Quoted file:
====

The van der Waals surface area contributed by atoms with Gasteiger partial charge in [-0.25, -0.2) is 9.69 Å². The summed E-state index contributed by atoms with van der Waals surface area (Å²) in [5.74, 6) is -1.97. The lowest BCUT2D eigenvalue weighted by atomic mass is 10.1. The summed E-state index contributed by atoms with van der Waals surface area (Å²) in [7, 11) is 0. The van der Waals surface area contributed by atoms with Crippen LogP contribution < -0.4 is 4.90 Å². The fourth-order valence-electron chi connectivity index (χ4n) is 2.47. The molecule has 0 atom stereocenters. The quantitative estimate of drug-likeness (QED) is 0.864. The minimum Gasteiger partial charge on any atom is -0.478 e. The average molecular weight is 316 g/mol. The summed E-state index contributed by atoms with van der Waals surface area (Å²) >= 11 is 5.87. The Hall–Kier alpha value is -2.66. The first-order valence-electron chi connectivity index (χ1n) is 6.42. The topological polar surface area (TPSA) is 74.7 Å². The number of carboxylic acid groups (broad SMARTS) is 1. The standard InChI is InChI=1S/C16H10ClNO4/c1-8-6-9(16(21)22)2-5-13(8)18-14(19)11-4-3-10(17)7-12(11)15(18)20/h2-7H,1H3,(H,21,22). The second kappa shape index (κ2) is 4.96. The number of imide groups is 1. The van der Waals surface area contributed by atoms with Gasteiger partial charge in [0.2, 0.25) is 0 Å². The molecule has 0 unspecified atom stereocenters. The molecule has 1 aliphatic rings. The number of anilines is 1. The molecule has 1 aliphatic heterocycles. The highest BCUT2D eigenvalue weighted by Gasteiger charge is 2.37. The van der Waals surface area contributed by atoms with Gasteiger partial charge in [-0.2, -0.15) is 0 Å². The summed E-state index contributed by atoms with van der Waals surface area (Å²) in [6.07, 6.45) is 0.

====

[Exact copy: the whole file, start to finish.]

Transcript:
The van der Waals surface area contributed by atoms with Gasteiger partial charge in [-0.25, -0.2) is 9.69 Å². The summed E-state index contributed by atoms with van der Waals surface area (Å²) in [5.74, 6) is -1.97. The lowest BCUT2D eigenvalue weighted by atomic mass is 10.1. The summed E-state index contributed by atoms with van der Waals surface area (Å²) in [7, 11) is 0. The van der Waals surface area contributed by atoms with Crippen LogP contribution < -0.4 is 4.90 Å². The fourth-order valence-electron chi connectivity index (χ4n) is 2.47. The molecule has 0 atom stereocenters. The quantitative estimate of drug-likeness (QED) is 0.864. The minimum Gasteiger partial charge on any atom is -0.478 e. The average molecular weight is 316 g/mol. The summed E-state index contributed by atoms with van der Waals surface area (Å²) >= 11 is 5.87. The Hall–Kier alpha value is -2.66. The first-order valence-electron chi connectivity index (χ1n) is 6.42. The topological polar surface area (TPSA) is 74.7 Å². The number of carboxylic acid groups (broad SMARTS) is 1. The standard InChI is InChI=1S/C16H10ClNO4/c1-8-6-9(16(21)22)2-5-13(8)18-14(19)11-4-3-10(17)7-12(11)15(18)20/h2-7H,1H3,(H,21,22). The second kappa shape index (κ2) is 4.96. The number of imide groups is 1. The van der Waals surface area contributed by atoms with Gasteiger partial charge in [0.2, 0.25) is 0 Å². The molecule has 0 unspecified atom stereocenters. The molecule has 1 aliphatic rings. The number of anilines is 1. The molecule has 1 aliphatic heterocycles. The highest BCUT2D eigenvalue weighted by Gasteiger charge is 2.37. The van der Waals surface area contributed by atoms with Gasteiger partial charge in [-0.2, -0.15) is 0 Å². The summed E-state index contributed by atoms with van der Waals surface area (Å²) in [6.07, 6.45) is 0.